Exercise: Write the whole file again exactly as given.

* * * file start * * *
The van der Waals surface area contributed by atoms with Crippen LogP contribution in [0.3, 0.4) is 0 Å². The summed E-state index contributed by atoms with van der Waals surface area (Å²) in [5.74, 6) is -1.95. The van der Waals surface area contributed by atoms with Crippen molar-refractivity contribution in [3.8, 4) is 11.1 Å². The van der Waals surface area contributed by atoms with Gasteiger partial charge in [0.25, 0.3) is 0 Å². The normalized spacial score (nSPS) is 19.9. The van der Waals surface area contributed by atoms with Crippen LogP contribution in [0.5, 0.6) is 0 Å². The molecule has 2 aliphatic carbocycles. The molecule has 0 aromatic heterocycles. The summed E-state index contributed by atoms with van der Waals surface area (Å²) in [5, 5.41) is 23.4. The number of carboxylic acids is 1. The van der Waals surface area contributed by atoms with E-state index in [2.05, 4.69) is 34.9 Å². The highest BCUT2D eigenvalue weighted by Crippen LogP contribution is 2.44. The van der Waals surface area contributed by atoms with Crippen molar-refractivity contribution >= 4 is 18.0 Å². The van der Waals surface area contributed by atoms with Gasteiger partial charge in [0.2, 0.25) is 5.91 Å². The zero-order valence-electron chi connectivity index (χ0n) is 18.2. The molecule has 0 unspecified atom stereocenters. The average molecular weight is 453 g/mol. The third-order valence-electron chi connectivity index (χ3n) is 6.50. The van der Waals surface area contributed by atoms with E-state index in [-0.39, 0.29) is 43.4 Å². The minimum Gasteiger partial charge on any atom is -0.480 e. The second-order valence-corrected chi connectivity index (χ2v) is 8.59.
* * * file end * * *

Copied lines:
The van der Waals surface area contributed by atoms with Crippen LogP contribution in [0.3, 0.4) is 0 Å². The summed E-state index contributed by atoms with van der Waals surface area (Å²) in [5.74, 6) is -1.95. The van der Waals surface area contributed by atoms with Crippen molar-refractivity contribution in [3.8, 4) is 11.1 Å². The van der Waals surface area contributed by atoms with Gasteiger partial charge in [0.25, 0.3) is 0 Å². The normalized spacial score (nSPS) is 19.9. The van der Waals surface area contributed by atoms with Crippen LogP contribution in [0.5, 0.6) is 0 Å². The molecule has 2 aliphatic carbocycles. The molecule has 0 aromatic heterocycles. The summed E-state index contributed by atoms with van der Waals surface area (Å²) in [5, 5.41) is 23.4. The number of carboxylic acids is 1. The van der Waals surface area contributed by atoms with E-state index in [2.05, 4.69) is 34.9 Å². The highest BCUT2D eigenvalue weighted by Crippen LogP contribution is 2.44. The van der Waals surface area contributed by atoms with Crippen molar-refractivity contribution >= 4 is 18.0 Å². The van der Waals surface area contributed by atoms with Gasteiger partial charge in [0.2, 0.25) is 5.91 Å². The zero-order valence-electron chi connectivity index (χ0n) is 18.2. The molecule has 0 unspecified atom stereocenters. The average molecular weight is 453 g/mol. The third-order valence-electron chi connectivity index (χ3n) is 6.50. The van der Waals surface area contributed by atoms with E-state index in [-0.39, 0.29) is 43.4 Å². The minimum Gasteiger partial charge on any atom is -0.480 e. The second-order valence-corrected chi connectivity index (χ2v) is 8.59.